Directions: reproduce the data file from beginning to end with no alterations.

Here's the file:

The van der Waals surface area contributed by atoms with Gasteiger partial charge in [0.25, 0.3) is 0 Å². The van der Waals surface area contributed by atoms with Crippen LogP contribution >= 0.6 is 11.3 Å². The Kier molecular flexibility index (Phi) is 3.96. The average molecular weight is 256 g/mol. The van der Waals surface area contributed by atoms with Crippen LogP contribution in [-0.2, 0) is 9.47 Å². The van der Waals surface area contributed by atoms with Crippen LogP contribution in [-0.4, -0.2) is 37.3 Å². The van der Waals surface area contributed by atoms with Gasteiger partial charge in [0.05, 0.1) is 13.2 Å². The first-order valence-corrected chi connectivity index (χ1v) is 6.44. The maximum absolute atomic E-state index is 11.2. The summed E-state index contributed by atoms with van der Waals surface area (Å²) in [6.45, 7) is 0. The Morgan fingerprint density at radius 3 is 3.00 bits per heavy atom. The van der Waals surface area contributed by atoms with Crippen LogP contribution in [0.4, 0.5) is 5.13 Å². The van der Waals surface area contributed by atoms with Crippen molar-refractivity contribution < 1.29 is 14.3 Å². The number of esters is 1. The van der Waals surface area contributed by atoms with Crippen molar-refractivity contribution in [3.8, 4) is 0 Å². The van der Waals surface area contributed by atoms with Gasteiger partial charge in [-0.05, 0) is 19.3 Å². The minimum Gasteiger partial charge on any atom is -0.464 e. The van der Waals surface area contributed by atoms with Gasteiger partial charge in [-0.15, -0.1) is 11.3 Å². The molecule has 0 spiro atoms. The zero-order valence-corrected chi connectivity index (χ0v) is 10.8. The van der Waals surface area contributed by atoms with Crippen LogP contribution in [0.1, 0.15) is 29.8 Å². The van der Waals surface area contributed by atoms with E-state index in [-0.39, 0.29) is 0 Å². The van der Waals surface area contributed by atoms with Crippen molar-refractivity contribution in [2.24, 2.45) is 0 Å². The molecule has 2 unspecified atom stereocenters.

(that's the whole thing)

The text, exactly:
The van der Waals surface area contributed by atoms with Gasteiger partial charge in [0.25, 0.3) is 0 Å². The van der Waals surface area contributed by atoms with Crippen LogP contribution >= 0.6 is 11.3 Å². The Kier molecular flexibility index (Phi) is 3.96. The average molecular weight is 256 g/mol. The van der Waals surface area contributed by atoms with Crippen LogP contribution in [-0.2, 0) is 9.47 Å². The van der Waals surface area contributed by atoms with Crippen LogP contribution in [-0.4, -0.2) is 37.3 Å². The van der Waals surface area contributed by atoms with Gasteiger partial charge in [0.05, 0.1) is 13.2 Å². The first-order valence-corrected chi connectivity index (χ1v) is 6.44. The maximum absolute atomic E-state index is 11.2. The summed E-state index contributed by atoms with van der Waals surface area (Å²) in [6.45, 7) is 0. The Morgan fingerprint density at radius 3 is 3.00 bits per heavy atom. The van der Waals surface area contributed by atoms with Crippen LogP contribution in [0.4, 0.5) is 5.13 Å². The van der Waals surface area contributed by atoms with Crippen molar-refractivity contribution < 1.29 is 14.3 Å². The number of esters is 1. The van der Waals surface area contributed by atoms with Crippen molar-refractivity contribution in [3.8, 4) is 0 Å². The van der Waals surface area contributed by atoms with Gasteiger partial charge in [-0.05, 0) is 19.3 Å². The minimum Gasteiger partial charge on any atom is -0.464 e. The van der Waals surface area contributed by atoms with Gasteiger partial charge in [-0.15, -0.1) is 11.3 Å². The molecule has 0 spiro atoms. The zero-order valence-corrected chi connectivity index (χ0v) is 10.8. The van der Waals surface area contributed by atoms with Crippen LogP contribution in [0.1, 0.15) is 29.8 Å². The van der Waals surface area contributed by atoms with E-state index in [-0.39, 0.29) is 0 Å². The van der Waals surface area contributed by atoms with Crippen molar-refractivity contribution in [2.24, 2.45) is 0 Å². The molecule has 2 unspecified atom stereocenters.